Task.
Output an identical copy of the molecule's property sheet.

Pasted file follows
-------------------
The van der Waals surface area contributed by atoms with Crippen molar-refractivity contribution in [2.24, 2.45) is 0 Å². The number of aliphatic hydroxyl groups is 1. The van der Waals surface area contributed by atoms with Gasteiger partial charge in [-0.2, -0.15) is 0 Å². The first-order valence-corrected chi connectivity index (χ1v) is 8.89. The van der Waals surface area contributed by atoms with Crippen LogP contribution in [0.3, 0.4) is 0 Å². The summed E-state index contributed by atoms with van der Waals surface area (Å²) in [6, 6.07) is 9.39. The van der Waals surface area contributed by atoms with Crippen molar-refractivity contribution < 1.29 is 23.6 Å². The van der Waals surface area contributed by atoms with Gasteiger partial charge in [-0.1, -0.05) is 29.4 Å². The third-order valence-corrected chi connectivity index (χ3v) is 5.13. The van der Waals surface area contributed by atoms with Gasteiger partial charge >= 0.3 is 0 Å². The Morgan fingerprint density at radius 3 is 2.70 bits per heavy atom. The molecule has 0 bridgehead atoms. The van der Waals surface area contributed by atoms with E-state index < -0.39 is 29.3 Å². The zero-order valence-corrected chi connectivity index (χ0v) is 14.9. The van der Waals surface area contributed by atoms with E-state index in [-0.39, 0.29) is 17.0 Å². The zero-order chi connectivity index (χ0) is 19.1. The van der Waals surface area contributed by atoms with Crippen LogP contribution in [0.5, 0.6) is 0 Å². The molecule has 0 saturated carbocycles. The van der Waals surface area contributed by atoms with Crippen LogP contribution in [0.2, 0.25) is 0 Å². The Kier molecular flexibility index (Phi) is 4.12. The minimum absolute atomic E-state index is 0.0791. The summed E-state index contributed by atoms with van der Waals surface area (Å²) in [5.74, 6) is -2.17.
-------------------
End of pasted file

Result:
The van der Waals surface area contributed by atoms with Crippen molar-refractivity contribution in [2.24, 2.45) is 0 Å². The number of aliphatic hydroxyl groups is 1. The van der Waals surface area contributed by atoms with Gasteiger partial charge in [-0.2, -0.15) is 0 Å². The first-order valence-corrected chi connectivity index (χ1v) is 8.89. The van der Waals surface area contributed by atoms with Crippen LogP contribution in [0.3, 0.4) is 0 Å². The summed E-state index contributed by atoms with van der Waals surface area (Å²) in [6, 6.07) is 9.39. The van der Waals surface area contributed by atoms with Crippen molar-refractivity contribution < 1.29 is 23.6 Å². The van der Waals surface area contributed by atoms with Gasteiger partial charge in [-0.1, -0.05) is 29.4 Å². The third-order valence-corrected chi connectivity index (χ3v) is 5.13. The van der Waals surface area contributed by atoms with Gasteiger partial charge >= 0.3 is 0 Å². The Morgan fingerprint density at radius 3 is 2.70 bits per heavy atom. The molecule has 0 bridgehead atoms. The van der Waals surface area contributed by atoms with E-state index < -0.39 is 29.3 Å². The zero-order valence-corrected chi connectivity index (χ0v) is 14.9. The van der Waals surface area contributed by atoms with E-state index in [-0.39, 0.29) is 17.0 Å². The zero-order chi connectivity index (χ0) is 19.1. The van der Waals surface area contributed by atoms with Crippen LogP contribution in [0.5, 0.6) is 0 Å². The molecule has 0 saturated carbocycles. The van der Waals surface area contributed by atoms with Crippen LogP contribution in [0.2, 0.25) is 0 Å². The Kier molecular flexibility index (Phi) is 4.12. The minimum absolute atomic E-state index is 0.0791. The summed E-state index contributed by atoms with van der Waals surface area (Å²) in [5.74, 6) is -2.17.